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Laurie Helgoe Ph.D.
Laurie Helgoe Ph.D.

Are Holidays Only for the Happy?

Happy represents only one of the emotions associated with Valentine's Day.

Happy Birthday!

Happy New Year!

Happy Valentine’s Day!

I’m a fan of holidays, rituals, time set aside to acknowledge what means the most to us.

I’m not a fan of our default greeting.

The demand to be happy is as American as apple pie, and just as sickening when over-consumed. We pursue happy – we have the right! -- and we tell others to be happy. And whether we’re acknowledging a birthday or holiday dedicated to love, we should be happy about it.

My problem with the happy greeting starts with the fact that it may set the recipient up to feel worse. A classic study by Iris Mauss and associates showed that, when people were primed to value happiness more, they ended up feeling worse in happy situations. The pressure to value happiness more, especially when a happy situation was provided (a feel-good movie), left participants feeling bad about not feeling good enough. It is not a stretch to see that happy greetings may provide the very priming that set people up to feel bad in this study.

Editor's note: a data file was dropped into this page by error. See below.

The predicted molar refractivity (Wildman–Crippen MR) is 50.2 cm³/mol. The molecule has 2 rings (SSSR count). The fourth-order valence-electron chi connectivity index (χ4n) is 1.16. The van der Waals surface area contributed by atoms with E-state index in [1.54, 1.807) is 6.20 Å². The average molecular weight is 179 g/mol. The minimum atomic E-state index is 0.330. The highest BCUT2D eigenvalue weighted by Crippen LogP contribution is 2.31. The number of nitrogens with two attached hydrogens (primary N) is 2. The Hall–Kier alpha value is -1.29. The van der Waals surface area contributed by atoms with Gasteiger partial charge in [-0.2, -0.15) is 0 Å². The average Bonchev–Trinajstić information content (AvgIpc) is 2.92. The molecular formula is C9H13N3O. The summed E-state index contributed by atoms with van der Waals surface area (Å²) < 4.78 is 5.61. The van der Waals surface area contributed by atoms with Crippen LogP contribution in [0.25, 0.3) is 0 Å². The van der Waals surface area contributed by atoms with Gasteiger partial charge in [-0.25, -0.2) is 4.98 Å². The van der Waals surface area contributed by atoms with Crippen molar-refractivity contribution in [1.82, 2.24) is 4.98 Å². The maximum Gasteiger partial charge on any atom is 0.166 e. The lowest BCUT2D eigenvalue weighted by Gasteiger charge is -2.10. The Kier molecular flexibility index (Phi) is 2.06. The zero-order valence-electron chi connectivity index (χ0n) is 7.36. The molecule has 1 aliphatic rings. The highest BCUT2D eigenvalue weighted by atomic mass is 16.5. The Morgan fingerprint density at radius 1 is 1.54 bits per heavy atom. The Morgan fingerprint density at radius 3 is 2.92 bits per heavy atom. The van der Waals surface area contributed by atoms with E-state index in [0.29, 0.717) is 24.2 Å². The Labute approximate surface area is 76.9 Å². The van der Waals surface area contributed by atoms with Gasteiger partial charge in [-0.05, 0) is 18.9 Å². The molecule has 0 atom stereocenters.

"Broken Heart Cookie 1" by Olivier Kaderli via Flickr (CC by 2.0)
Source: "Broken Heart Cookie 1" by Olivier Kaderli via Flickr (CC by 2.0)

But I have a bigger problem with the happy greeting, especially as we approach Valentine’s Day. Equating the day with happy limits our experience. If Valentine’s Day is a celebration of love, there are a whole host of emotions that come with it: joy, grief, longing, vulnerability, sadness, nostalgia, heartache, and that long-forgotten mix of emotions poets referred to as sweet melancholy. There are also a whole host of people for whom Valentine’s Day is poignant, but painful. And there is a very large group of individuals called introverts, who don’t relate so well to the high-energy, smiley-faced happy touted in our society. As I discuss in Introvert Power, that kind of happy is a “high arousal” emotion and introverts, who are generally looking to tone down the mental activity in their heads, prefer low-arousal versions of happy – those subtle emotions honored in Japan and barely recognized here. Think of the feelings that come with a quiet evening by the fire, reflections on memories, or relaxed cuddling.

How would it be to openly acknowledge a richer and more nuanced range of emotions when marking events in our life? How would it be to acknowledge a more diverse range of people in our greetings? To customize the message?

It would take more thought, of course, but then, that’s how we demonstrate love.

About the Author
Laurie Helgoe Ph.D.

Laurie Helgoe, Ph.D., is an author and clinical psychologist studying the relationship between personality and culture. She is an Associate Professor of Behavioral Sciences at the Ross University School of Medicine.

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